I have pushed a very crude (but fully functional) setup script that will automatically configure a fully-working and up-to-date CFML stack running on a cloud server instance with a ContentBox blog setup and available right away.
The server is set up as the master instance of a cluster and runs Railo, ColdBox and ContentBox, all pre-configured to your domain name, with all kinds of other cool software already set up and running (like a mail server running on your domain name, couchdb with lucene, couchbase, solr… and so on…)
This version of the script and assets that I have pushed is just a haphazardly strung together extraction of some of the internals of the GRAPE Stack platform I’m building, so it’s not commented/documented or anything right now. There are two sides to this project, one is a proprietary set of services built to provide a full service, end-to-end, managed platform, the other is to provide a free and open source distribution of setup and configuration scripts to manage your own servers/clusters, which is what is currently on github.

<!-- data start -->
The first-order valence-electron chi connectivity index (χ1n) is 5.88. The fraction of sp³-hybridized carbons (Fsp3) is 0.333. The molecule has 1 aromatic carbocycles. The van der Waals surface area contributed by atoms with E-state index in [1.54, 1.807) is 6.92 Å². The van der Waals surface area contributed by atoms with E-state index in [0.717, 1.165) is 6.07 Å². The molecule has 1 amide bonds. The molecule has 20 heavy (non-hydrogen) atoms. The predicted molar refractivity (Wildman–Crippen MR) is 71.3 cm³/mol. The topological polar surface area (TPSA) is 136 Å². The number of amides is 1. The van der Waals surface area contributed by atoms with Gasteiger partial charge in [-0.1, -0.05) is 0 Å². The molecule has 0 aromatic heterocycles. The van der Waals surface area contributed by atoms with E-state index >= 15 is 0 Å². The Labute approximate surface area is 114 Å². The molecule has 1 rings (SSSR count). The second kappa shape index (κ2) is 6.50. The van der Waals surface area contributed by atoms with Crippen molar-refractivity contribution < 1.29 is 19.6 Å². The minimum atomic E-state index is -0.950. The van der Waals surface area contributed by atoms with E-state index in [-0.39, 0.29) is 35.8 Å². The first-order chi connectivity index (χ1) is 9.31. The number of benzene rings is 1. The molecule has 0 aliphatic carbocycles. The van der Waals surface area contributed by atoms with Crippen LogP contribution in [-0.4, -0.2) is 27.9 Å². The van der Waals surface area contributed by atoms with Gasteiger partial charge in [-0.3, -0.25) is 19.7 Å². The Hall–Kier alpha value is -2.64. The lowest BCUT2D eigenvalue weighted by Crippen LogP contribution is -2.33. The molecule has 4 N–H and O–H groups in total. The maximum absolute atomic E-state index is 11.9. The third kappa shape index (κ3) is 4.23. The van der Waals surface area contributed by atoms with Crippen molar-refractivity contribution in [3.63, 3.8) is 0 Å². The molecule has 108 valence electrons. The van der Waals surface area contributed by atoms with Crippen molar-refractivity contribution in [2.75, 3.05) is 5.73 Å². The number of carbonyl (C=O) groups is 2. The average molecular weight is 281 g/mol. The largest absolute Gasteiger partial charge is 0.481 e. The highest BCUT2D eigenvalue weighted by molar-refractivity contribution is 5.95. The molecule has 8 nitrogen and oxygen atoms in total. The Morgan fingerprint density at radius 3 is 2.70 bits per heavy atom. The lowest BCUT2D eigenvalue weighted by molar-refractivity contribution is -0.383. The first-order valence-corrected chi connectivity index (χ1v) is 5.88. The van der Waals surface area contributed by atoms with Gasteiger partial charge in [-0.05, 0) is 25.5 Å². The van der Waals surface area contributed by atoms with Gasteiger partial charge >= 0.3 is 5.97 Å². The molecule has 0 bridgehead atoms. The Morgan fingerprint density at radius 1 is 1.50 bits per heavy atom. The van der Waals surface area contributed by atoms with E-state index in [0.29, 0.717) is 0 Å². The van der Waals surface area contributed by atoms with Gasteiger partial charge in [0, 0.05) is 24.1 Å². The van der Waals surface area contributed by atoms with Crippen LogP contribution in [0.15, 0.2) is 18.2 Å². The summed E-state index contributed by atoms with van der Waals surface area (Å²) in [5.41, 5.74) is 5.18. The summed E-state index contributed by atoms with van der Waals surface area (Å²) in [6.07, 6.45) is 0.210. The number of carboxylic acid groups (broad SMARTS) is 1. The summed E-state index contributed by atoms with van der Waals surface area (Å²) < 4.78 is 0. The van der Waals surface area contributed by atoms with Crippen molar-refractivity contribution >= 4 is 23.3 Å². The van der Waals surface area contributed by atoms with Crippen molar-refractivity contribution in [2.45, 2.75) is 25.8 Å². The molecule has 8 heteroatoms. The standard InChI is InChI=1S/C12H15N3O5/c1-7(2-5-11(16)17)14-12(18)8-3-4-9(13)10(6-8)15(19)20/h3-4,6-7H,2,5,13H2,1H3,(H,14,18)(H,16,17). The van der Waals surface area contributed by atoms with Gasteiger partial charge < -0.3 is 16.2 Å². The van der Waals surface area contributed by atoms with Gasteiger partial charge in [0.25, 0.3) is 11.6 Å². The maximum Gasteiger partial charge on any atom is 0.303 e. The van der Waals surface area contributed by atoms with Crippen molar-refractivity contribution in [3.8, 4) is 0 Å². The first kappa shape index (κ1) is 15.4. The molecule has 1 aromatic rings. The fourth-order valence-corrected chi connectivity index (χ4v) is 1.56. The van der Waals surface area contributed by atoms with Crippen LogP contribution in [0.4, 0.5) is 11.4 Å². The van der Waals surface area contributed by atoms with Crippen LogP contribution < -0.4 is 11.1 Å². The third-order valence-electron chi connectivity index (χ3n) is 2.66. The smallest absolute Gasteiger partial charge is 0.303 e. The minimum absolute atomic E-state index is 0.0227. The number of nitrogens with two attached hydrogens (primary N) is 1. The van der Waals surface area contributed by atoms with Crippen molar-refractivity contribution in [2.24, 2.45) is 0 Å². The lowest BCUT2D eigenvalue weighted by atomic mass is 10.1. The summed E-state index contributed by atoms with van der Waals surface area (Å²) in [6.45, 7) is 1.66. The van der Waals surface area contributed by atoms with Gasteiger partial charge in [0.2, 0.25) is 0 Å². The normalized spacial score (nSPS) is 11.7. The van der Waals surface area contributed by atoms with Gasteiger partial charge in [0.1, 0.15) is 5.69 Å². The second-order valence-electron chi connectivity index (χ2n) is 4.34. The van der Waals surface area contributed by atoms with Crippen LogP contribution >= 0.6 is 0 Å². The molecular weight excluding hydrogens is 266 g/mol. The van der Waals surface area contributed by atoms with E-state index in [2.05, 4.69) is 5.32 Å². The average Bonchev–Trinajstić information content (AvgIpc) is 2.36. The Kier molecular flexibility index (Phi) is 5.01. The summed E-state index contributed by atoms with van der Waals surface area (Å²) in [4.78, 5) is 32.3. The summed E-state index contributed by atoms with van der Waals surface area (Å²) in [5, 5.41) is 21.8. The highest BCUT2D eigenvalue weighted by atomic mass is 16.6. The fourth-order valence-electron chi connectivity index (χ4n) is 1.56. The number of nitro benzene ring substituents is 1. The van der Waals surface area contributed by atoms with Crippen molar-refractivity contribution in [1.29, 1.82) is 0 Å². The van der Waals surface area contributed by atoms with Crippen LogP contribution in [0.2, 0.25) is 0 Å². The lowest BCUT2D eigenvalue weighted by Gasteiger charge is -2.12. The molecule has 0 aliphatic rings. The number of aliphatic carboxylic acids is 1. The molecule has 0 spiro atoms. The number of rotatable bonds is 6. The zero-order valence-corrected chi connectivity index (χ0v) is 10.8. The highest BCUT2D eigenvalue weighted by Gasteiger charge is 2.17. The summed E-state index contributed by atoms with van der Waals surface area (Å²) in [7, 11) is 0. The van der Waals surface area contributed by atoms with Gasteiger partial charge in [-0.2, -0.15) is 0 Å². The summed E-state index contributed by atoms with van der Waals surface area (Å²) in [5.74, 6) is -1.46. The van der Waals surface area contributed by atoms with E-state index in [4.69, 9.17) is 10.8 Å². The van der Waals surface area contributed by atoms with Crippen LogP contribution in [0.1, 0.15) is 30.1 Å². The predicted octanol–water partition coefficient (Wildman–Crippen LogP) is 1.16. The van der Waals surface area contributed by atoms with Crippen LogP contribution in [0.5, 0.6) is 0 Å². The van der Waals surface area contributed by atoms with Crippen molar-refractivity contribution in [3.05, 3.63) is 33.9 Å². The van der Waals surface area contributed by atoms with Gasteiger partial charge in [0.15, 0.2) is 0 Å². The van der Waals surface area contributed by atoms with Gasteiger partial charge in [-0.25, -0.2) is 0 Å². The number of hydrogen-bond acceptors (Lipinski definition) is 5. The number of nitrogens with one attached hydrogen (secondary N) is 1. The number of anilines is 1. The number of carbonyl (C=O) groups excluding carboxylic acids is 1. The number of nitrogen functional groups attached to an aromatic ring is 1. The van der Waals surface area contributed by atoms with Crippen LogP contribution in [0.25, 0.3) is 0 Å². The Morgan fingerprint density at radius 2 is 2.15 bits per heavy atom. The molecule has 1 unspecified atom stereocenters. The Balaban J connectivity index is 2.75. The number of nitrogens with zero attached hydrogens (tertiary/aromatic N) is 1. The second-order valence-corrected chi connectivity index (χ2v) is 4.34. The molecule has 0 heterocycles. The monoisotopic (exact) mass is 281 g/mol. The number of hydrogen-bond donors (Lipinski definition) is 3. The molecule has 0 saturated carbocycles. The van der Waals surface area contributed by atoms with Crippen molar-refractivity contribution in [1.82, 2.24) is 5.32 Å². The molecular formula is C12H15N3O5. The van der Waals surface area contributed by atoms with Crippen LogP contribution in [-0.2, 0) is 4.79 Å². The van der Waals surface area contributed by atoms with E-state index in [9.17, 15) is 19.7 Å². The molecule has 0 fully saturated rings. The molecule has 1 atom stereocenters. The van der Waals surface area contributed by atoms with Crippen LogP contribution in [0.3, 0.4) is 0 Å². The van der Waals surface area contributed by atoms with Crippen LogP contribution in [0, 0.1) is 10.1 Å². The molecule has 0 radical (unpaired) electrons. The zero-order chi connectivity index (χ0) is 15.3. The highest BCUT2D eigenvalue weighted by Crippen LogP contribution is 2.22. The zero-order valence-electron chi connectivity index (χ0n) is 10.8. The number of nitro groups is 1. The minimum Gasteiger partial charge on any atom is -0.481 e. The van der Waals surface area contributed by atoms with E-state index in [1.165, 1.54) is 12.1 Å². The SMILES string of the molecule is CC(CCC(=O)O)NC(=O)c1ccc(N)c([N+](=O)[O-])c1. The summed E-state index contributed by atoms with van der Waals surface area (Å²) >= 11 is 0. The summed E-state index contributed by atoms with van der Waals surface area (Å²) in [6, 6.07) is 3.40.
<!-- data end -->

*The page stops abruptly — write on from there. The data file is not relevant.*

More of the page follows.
The script currently sets up a fully pre-configured server, which once running, you can use the provided web control panel to add other servers and create a cluster. There is more information about this on the on the github readme.
For those of you with Rackspace Cloud accounts, just follow the instructions at the top of here:
For those of you who don’t have a Rackspace account, it’s easy to get one and it costs nothing to have one except for what you use like, like AWS. Support for other services, including AWS, is coming soon.
Oh, also, if you do decide to try this out, I am still running my download servers on a small instance, so if multiple people are hitting the server, the downloads may be slow. If only a couple of people are hitting it, the downloads will be super fast over Rackspace’s internal network, but if too many at once are hitting it, you might find it a little slow until I upgrade. I’ll do that soon. Ok, let me know if you have any problems.
p.s. For testing, I recommend a 1024mb instance just so it sets up a little faster (more RAM and processors on the instance helps it set up quicker), but I’ve run it on the smallest instance as a dev environment with no problems.